The business and culture of our digital lives,
from the L.A. Times

« Previous Post | Technology Home | Next Post »

Investor Peter Thiel asks Silicon Valley: Where's the innovation?

September 27, 2010 |  1:39 pm

When Peter Thiel speaks, Silicon Valley listens.

But Thiel, the head of Clarium Capital Management who was a founding investor in PayPal and Facebook, had a sobering message Monday at the TechCrunch Disrupt conference that some might not want to hear.

In an interview with TechCrunch's Sarah Lacy, Thiel, 42, argued that the high-tech gold rush that has skyrocketed valuations for Internet companies represents a sharp disconnect from the economic malaise that has blanketed much of the world, stagnating median wages and living conditions for most people just 30 miles outside of Silicon Valley.

The success of Internet ventures such as Facebook has blurred Silicon Valley's focus, leading to a dearth of futuristic technologies such as artificial intelligence, Thiel argued. Thiel invests in technology in three ways, through his hedge fund, his venture capital firm Founders Fund and as an individual.

“We need to ask ourselves more: How are we actually doing things to make the country and the world a better place in the next few decades?” he said.

Thiel urged entrepreneurs to solve hard technology problems by embracing science fiction goals from the heyday of the original “Star Trek” series, such as permanent lunar bases.

“We need to spend a lot more time focusing on breakthrough technologies that take our civilization to the next level,” Thiel said.

An example of such an investment for Thiel: Elon Musk’s SpaceX rocket company.

His sentiments echoed those of Daniel Lyons in a recent Newsweek piece.

Thiel, who is worth $1.1 billion according to Forbes, is still a big believer in Facebook, which he said continued to be undervalued. But, he said, he would be “a lot more careful” about investing in Facebook now.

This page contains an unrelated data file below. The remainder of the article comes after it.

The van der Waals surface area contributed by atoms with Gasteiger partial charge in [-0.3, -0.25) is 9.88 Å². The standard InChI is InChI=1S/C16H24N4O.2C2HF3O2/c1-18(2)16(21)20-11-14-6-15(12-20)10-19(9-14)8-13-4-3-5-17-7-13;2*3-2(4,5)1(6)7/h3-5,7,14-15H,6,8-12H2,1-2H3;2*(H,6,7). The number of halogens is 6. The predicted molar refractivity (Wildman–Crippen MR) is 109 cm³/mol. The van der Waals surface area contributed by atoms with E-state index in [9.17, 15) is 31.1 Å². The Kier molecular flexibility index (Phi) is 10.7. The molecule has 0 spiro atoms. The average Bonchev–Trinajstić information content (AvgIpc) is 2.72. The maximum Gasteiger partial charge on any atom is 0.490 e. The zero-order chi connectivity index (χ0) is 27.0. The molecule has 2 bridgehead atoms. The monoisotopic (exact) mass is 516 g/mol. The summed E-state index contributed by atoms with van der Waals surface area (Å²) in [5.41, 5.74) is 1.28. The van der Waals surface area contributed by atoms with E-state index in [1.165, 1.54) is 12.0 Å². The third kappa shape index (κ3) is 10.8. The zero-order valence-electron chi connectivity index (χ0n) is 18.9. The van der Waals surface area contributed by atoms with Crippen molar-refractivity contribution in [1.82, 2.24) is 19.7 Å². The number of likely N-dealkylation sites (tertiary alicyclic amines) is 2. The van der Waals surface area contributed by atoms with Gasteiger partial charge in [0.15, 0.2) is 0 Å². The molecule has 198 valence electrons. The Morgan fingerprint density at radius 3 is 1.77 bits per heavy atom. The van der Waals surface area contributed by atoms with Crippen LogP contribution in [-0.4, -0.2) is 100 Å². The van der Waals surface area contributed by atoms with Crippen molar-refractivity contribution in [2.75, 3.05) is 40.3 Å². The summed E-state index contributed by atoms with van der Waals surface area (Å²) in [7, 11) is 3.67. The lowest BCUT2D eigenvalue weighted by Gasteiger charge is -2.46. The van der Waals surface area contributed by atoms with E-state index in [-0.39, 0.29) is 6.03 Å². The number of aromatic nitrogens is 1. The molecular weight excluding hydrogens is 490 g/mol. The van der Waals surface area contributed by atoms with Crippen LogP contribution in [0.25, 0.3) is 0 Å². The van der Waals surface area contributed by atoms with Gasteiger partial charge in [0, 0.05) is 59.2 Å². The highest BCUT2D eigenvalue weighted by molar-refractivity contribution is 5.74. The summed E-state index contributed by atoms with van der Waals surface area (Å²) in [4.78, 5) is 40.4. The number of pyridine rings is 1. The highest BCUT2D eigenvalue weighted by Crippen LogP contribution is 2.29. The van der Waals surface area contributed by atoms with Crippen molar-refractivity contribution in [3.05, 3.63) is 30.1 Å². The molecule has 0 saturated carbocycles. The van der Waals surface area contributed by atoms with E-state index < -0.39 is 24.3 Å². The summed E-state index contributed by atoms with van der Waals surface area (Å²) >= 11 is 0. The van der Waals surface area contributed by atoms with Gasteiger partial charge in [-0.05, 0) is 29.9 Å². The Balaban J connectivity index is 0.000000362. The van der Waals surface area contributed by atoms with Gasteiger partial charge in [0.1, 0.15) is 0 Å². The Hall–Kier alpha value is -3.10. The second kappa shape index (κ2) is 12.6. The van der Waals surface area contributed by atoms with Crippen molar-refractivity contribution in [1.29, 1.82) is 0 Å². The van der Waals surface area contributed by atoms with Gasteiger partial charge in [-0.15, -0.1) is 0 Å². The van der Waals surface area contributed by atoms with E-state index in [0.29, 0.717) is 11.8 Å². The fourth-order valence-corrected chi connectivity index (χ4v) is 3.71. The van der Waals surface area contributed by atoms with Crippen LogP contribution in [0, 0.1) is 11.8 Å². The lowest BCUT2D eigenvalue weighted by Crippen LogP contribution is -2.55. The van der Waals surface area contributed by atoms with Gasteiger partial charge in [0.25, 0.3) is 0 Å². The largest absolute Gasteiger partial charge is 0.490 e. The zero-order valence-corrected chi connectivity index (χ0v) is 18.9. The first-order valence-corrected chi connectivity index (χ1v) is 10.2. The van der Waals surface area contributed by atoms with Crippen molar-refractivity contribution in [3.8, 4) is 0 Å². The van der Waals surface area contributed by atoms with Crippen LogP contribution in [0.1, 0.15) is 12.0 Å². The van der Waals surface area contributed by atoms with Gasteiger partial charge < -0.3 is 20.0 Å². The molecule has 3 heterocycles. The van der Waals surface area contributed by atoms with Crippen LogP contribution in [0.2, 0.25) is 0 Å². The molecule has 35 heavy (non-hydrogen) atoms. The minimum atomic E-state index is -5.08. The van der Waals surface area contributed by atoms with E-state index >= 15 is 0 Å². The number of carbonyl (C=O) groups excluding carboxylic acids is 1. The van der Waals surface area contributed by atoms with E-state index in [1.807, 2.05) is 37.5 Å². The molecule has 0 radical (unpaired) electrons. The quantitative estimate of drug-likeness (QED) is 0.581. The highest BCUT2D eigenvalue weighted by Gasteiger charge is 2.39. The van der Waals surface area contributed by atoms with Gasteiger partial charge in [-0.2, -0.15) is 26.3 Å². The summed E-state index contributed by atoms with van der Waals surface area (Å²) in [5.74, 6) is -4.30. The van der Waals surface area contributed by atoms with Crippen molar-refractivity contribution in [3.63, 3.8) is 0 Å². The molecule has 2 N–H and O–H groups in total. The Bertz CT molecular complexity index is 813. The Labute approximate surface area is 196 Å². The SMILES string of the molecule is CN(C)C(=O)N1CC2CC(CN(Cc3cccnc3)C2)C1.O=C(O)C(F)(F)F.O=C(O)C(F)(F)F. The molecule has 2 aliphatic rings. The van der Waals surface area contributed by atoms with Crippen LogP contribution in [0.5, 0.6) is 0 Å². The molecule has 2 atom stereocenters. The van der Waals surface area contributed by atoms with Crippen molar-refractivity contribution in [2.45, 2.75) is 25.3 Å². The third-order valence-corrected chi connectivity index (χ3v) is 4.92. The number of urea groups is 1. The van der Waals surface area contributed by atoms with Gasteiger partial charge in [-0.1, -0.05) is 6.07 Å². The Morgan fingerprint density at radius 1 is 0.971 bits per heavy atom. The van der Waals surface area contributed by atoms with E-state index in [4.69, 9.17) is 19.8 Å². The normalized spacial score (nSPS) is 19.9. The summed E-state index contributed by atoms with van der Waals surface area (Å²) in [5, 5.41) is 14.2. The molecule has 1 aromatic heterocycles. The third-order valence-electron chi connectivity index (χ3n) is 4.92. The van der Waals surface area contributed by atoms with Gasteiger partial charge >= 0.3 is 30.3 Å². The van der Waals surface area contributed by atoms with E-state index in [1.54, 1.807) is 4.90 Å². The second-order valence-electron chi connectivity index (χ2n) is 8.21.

He has steered clear of many Internet deals because he thinks the big winners in mobile applications will be the established Internet players, not fresh-faced entrepreneurs coming up with major innovation. “The Yelp of cellphones will be Yelp, the Google of cellphones will be Google,” he said.

“It’s quite possible that the Internet is at a much more mature stage than people realize,” Thiel said.

Thiel, who sits on Facebook’s board, made a prescient bet on Facebook as its first angel investor in 2003. That bet, a $500,000 investment, paid off with the company now worth as much as $34 billion. (In a separate interview with Fox Business network, Thiel confirmed that Facebook would not explore an initial public offering until 2012). Thiel said Facebook continues to innovate because its founder Mark Zuckerberg is a product visionary on par with Apple’s Steve Jobs.

To reach out to the Zuckerbergs of this generation, Thiel announced he has launched a new “20 Under 20” program that will give grants to up to 20 students younger than 20 who are interested in science and technology start-ups. Students can apply for the 2011 program until the end of this year, either individually or in teams of up to four.

Thiel said he is not encouraging students to drop out of school, but to “stop out” of school.

-- Jessica Guynn